Thursday, May 4, 2017

The Truth About Housing Prices

Ten years ago, this blog predicted that housing prices, which had fallen sharply in the mortgage crisis of the mid-2000s, would not recover until 2024.  That prediction may have seemed preposterously negative to many.  But real estate prices have meandered and stagnated since then.  Although some markets have recently enjoyed brisk gains, many others remain sluggish and below their earlier peaks.  Trulia, the real estate website, yesterday released a study that predicted real estate prices nationwide would not recover until 2025.  Looks like my prediction of ten years ago was pretty accurate.  While my analysis and Trulia's aren't directly comparable (I focused on nationwide average prices adjusted for inflation and Trulia used nominal prices unadjusted for inflation while measuring recovery in all housing markets nationwide), the basic conclusion is similar.  It will take a shipload of time for housing prices to fully recover, and the mid-2020's may be when the housing market as a whole could once again start to accentuate the positive.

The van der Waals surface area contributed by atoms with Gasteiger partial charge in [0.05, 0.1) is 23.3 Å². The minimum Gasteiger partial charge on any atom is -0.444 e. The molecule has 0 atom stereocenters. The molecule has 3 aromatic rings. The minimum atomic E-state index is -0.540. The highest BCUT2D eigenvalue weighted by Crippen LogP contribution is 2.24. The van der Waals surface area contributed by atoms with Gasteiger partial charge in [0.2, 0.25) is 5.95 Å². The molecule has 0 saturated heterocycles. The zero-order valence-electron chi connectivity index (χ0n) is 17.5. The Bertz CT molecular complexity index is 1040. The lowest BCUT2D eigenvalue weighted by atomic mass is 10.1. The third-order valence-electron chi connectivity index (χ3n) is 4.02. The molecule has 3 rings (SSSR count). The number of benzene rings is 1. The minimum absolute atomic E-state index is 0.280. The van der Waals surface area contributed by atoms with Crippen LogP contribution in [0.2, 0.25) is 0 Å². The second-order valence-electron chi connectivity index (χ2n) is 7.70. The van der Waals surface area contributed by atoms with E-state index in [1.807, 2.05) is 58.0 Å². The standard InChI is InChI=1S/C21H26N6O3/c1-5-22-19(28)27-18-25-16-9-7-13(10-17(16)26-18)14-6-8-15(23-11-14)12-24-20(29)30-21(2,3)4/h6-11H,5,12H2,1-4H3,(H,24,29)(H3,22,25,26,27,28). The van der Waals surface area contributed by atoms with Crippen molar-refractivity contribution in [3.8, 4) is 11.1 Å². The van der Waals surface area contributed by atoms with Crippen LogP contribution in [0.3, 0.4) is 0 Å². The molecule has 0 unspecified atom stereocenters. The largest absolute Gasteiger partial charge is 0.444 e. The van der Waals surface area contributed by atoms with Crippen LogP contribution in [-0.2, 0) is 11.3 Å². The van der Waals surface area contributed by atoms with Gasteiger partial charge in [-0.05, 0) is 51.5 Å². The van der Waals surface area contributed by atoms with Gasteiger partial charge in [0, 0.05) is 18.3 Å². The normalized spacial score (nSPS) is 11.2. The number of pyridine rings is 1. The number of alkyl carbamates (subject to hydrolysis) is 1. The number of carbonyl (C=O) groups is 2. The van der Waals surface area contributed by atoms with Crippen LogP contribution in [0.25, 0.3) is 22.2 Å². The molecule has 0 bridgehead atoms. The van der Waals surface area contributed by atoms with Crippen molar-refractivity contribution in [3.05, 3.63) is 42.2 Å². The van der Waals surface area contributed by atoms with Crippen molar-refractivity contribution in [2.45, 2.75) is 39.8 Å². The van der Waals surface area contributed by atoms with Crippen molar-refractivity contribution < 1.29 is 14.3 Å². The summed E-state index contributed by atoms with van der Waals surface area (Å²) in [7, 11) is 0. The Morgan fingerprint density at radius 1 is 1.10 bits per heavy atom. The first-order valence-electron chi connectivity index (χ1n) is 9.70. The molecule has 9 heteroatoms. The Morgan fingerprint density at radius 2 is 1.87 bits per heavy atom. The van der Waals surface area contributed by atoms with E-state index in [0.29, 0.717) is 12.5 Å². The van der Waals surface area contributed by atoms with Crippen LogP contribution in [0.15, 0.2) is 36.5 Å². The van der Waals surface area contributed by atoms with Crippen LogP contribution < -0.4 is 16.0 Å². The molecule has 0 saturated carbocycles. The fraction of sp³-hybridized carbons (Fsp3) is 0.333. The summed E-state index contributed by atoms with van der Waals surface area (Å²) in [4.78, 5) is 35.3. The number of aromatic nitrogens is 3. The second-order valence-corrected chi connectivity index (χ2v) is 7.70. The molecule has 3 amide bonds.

Housing historically has increased in value about 1% faster than inflation.  Stocks have tended to average around 3% above inflation.  Buy a house if you need shelter and can afford it.  But pay off the mortgage, don't borrow against the equity, and save and invest in retirement and other accounts for your golden years.  Some people who can't save money end up relying on their homes to finance retirement.  But that's a much poorer choice (pun intended) than taking advantage of the greater potential of stocks and other financial investments.  Your house is your castle.  But it's not your best option for financing retirement.